My siblings and I, we went and decked out that room like it was the Hamptons.
We had a ball. It was as though the Queen mother herself was moving to Leopold. It was going to look the Goods. I still remember the nurses being like “Oh my gosh, what’s with the posh designer room?” There were lots of pink things, angels, memories of her children and grandchildren and great grandchildren. And she got a visitor every day.
We had access 24 / 7 and she was a late night owl, so it would be nothing for us to pop down there in our pajamas of a night-time and tuck her in, or have cuppas and chats about life and love and nursing home gossip. I am pleased to report, with only being there for a couple of months, she turned to me and said “I really am loved aren’t I? I really am loved, I must be with you all doing this for me and wanting to be with me.” And I said “How could ever have thought you weren’t? You aren’t just loved, you are adored. You are the reason we are all here. You.”
And her great-grandchildren would visit and we would say to them, this lady right here, is why you exist and without her, you simply wouldn’t, ” and the nursing staff adored her, they loved her. She was beautiful, she was cute, she was appreciative, she was loved, and she told them and us, while she was there that the last 2 years have been the best in a decade and that is pretty special.
As she relaxed, the stoic sternness of propriety dropped just a fraction, she was as sharp as a tack, and her humor shone through. She developed the giggles and would have us all belly laughing until we couldn’t breathe. She would share stories about being a young woman growing up in Bendigo. Of romance, of funny tales, setting up the dance hall on a Friday night and having races on the cleaning cloths and laughing until it hurt. Of her love for Pa, for her children. Funny stories about her children when they were small.
This recent stroke, it all happened very quickly. I went to her bedside and said to her “I don’t want you to go” She looked at me puzzled and asked why? Because she knew where she was going and therefore I should know better. You see, we spoke about dying her and I. Quite a bit. We had these awful dark humored jokes about who would get there first. Who would be waiting to greet who? There was no fear at all. She would have assumed that I should know where she was going. And she said “Oh, no it’s time for me to …” and motioned her hand upward with the biggest smile. I said “I will buy you a puppy, or do you want two visits a day? What do I need to do to keep you here, because I know its so selfish but I don’t know how to be here without you in it” I tried every trick in the bloody book to keep her here. I should have known better.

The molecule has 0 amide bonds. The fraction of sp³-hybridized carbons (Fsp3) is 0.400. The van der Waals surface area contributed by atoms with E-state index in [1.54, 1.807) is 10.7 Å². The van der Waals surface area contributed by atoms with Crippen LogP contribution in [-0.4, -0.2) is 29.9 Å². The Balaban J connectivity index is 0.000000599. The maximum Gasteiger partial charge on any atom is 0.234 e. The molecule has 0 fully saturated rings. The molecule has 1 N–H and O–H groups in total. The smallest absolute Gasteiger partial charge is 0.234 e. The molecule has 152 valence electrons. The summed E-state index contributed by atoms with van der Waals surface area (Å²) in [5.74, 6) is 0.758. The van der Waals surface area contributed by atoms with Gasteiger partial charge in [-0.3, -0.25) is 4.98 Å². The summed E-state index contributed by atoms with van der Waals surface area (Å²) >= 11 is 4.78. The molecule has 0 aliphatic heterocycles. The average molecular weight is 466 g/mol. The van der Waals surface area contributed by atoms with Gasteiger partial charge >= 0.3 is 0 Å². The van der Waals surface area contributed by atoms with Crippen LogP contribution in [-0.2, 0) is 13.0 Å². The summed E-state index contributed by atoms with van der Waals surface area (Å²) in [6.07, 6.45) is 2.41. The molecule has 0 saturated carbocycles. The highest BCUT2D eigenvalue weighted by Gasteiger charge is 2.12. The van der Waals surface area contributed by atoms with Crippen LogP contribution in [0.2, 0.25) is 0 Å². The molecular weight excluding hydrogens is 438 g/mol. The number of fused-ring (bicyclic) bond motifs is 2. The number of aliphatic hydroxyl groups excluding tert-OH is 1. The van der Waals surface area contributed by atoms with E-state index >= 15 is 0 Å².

She smiled and she said “It’s all fine, it’s okay, it’s ok darling, you are going to be just fine and I am going to be here still.”
When Nanna passed, I had my hand on her heart, and it just stopped. And she didn’t die. She didn’t die. She left. And when one leaves, it means they have somewhere to be.
It occurred to me afterward, that not only did she teach me so much about life, and about living, but she also taught me about my dying that it was a journey and it was not to be feared. So, that was her gift to us. She was a teacher, that was her thing.
For the record, you know you never know when you are going to leave. This is true. But when a doctor tells you that you are, when your body tells you and when a Nanna feels that she is; a feeling happens. I can’t explain it. But the knowing is what sets you apart everyone else. And it isn’t depressing, it isn’t morose. It is a fact of life. We come into the world and we all leave the world.
When I was a child Nanna read to me the Lion, the Witch, and the Wardrobe, she was a CS Lewis fan and his theology, and as some of you will know, Aslan the mighty lion in the tale is CS Lewis’ Metaphor for Jesus. Not tame at all, but powerful and fierce, protective and strong.
A few nights ago I had a dream that Nanna was a young woman, I was walking behind her, and she opened the door of a wardrobe.
We stepped through, and she waited. She was not old; she was young and beautiful like the photos I have seen of her in wartime, elegant and classy. She stepped onto the snow, and it crunched under her shoes, and I thought- Oh wow, she hasn’t seen snow before. A massive golden-haired lion walked up, she looked at me with excitement and knowing. She climbed upon his back, stroked his mane and whispered something into his ear. He turned and walked away, she smiled and waved farewell to me, riding this massive lion. I was almost envious and knew I had to come back into the real world and woke.
So I will leave you my favorite CS Lewis Quote:
“All their life in this world and all their adventures in Narnia had only been the cover and the title page: now, at last, they were beginning Chapter One of the Great Story which no one on earth has read: which goes on for ever: in which every chapter is better than the one before.”
Chat soon Ponderers xxx
For those that are interested, one of our favourite movies that has been adapted from The Shack stars Sam Worthington- check out the trailer: